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April 25, 2014

Evans steps down as Hickory boys basketball coach

- — The Geoff Evans era ended almost before it began.

After just one season at his alma mater as Hickory High boys’ basketball coach, Evans announced he has stepped down.

“It’s something I had to do for my family, just had to do it,” Evans said via telephoneThursday afternoon.

Professionally, Evans is involved in outdoor sales, and related, “the territory just will not allow the time for me to focus on coaching.”

Evans, 35, has been involved in coaching for 6 seasons, previously serving as an assistant at Kennedy Catholic for Rick Mancino and Sharon’s Jason Rankin.

This past season the Hornets had a 16-6 overall, 11-5 Region 5-AAA record. Hickory was humbled by Strong Vincent (50-40) in its opening-round District 10 tournament tilt.

“We had a little bit of success,” Evans reflected. “We got to the playoffs. I would’ve liked to get past that first round, but we met a good Strong Vincent team and we didn’t play well that night — I think we shot, like, eighteen percent that night — and had our lowest (scoring) output of the season.

“It was a tough ending, but we had some highs,” Evans continued. “The kids gave a lot of effort, and we had more highs than lows.”

Evans enjoyed a stellar scholastic career at Hickory under Hornets’ headmaster Bill Dzuricsko (3 PIAA Class AAA Final Four berths) and admitted, being at the Hornets’ helm this past season was meaningful.

“It was fun walking through that door. I remember that first home game, it was against Farrell,” Evans said. “It brought that competition back, that burning fire of wanting to win and getting the kids at a place where they were working hard.

“Getting back in the Hickory gym, it was fun to be back. It was a little different from when I was there,” Evans admitted, “but it was an enjoyable experiencc and I’m glad I had the opportunity to do it.”

Evans earned an undergraduate degree in marketing from Indiana University of Pennsylvania, then a masters degree in education, but was able to find full-time employment in a local school district and lamented, “If I didn’t have this different professional position, I definitely would’ve been back.”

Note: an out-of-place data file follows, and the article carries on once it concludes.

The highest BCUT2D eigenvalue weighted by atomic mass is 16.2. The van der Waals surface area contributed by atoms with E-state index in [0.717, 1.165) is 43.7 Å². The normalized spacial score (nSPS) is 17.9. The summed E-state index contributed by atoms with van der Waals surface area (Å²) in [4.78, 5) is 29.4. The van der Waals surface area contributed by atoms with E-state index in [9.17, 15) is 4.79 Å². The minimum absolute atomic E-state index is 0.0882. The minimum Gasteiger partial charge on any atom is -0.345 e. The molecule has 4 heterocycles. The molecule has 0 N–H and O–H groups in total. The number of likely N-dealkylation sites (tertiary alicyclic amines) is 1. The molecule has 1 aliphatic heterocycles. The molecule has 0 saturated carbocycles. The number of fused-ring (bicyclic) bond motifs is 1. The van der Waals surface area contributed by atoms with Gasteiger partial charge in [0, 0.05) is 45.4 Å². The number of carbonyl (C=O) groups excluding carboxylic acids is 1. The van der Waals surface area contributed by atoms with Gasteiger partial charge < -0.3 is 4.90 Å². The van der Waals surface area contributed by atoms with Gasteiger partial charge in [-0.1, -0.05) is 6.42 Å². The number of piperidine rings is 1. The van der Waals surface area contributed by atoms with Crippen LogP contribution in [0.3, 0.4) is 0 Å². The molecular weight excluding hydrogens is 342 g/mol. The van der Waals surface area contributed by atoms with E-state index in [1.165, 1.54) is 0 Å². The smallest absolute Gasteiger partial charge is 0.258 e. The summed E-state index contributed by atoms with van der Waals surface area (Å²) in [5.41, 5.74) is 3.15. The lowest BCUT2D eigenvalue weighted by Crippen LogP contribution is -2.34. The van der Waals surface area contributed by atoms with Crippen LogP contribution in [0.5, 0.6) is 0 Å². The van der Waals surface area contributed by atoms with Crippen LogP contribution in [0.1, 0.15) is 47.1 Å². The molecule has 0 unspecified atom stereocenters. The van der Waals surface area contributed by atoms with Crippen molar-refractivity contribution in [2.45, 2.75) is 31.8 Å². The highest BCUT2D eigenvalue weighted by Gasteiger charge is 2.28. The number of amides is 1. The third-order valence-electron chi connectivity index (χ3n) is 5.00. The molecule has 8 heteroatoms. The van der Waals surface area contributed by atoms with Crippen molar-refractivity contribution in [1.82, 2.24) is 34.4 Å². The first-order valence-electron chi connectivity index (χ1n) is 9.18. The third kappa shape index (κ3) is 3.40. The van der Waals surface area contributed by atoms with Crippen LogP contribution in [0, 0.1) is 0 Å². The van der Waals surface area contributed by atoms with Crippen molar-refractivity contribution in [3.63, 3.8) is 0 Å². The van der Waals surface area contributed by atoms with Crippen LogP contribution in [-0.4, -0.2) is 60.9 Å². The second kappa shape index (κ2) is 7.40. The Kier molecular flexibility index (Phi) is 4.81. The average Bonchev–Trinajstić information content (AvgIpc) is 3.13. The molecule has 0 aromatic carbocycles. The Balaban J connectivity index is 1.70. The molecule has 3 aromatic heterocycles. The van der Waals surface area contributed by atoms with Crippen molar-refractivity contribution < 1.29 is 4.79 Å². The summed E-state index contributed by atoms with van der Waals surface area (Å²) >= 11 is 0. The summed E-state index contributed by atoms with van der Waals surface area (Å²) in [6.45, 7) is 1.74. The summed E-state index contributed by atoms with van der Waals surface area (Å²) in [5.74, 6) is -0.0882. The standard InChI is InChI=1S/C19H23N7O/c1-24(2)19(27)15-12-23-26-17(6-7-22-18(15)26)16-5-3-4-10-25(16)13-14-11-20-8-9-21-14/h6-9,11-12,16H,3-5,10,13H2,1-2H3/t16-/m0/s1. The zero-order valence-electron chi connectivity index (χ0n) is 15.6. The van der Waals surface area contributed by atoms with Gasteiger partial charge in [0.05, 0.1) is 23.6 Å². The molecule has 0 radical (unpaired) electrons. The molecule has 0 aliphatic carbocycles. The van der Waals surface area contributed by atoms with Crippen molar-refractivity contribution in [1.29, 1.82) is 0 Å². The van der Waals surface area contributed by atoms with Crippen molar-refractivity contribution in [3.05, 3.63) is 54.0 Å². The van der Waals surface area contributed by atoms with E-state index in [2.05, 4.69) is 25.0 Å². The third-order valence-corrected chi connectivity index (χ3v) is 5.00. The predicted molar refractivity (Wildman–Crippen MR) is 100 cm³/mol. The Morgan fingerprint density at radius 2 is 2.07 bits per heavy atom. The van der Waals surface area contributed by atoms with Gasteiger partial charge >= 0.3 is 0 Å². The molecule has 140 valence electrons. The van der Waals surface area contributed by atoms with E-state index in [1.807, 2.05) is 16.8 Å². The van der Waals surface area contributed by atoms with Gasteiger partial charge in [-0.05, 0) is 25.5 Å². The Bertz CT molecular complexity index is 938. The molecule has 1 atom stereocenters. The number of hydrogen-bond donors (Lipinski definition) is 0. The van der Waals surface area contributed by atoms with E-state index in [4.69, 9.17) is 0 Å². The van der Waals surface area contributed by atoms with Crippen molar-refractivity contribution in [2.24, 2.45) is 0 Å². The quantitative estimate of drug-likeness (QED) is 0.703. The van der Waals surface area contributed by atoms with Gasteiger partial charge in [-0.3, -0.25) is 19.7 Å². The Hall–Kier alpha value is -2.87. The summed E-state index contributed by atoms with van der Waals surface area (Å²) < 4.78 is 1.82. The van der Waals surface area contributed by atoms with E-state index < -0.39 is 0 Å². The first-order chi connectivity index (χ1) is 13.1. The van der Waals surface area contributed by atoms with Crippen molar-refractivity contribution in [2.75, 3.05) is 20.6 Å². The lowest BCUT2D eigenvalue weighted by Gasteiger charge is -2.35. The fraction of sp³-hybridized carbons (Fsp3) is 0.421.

Commenting on coaching, Evans continued, “I’m gonna miss it — the daily grind of preparing ... practice and planning ... gettin’ after it in practice, then the games.”

Evans’ young family — he and wife Mindy have daughter Daniella, 6, and son Danté, 4 — also factored into his decision. Two of his assistants from this season, Ryan Anderton and Tom Roskos, also have young families.

“I’m definitely gonna miss (coaching), but I also  enjoy time with my kids. ... Talking with my wife, if the kids want to do something, it’s gotta be all out and I want to be there for them every step of the way.

“If I was twenty-two, twenty-three years old, maybe being able to coach and sub(stitute teach), it’d be a different thing. But when you’ve got two kids a wife and a mortgage ...

“It’s taken me a long time to come to this decision, but I didn’t want to leave (his successor) stranded. I want to give him time to get in here, get a summer program, open gym, then a fall program.

“I’d be pushing it, trying to get back in time, to get to practice,” Evans said regarding the prospect of continuing to coach while working in his new endeavor. “But I want to get back (from work) and enjoy spending time with (his children).

“My son has taken a liking to basketball, and I’ve been teaching him the fundamentals of shooting,” Evans related, admitting the prospect of someday coaching his son may result in his return.

“You never know,” Evans acknowledged.

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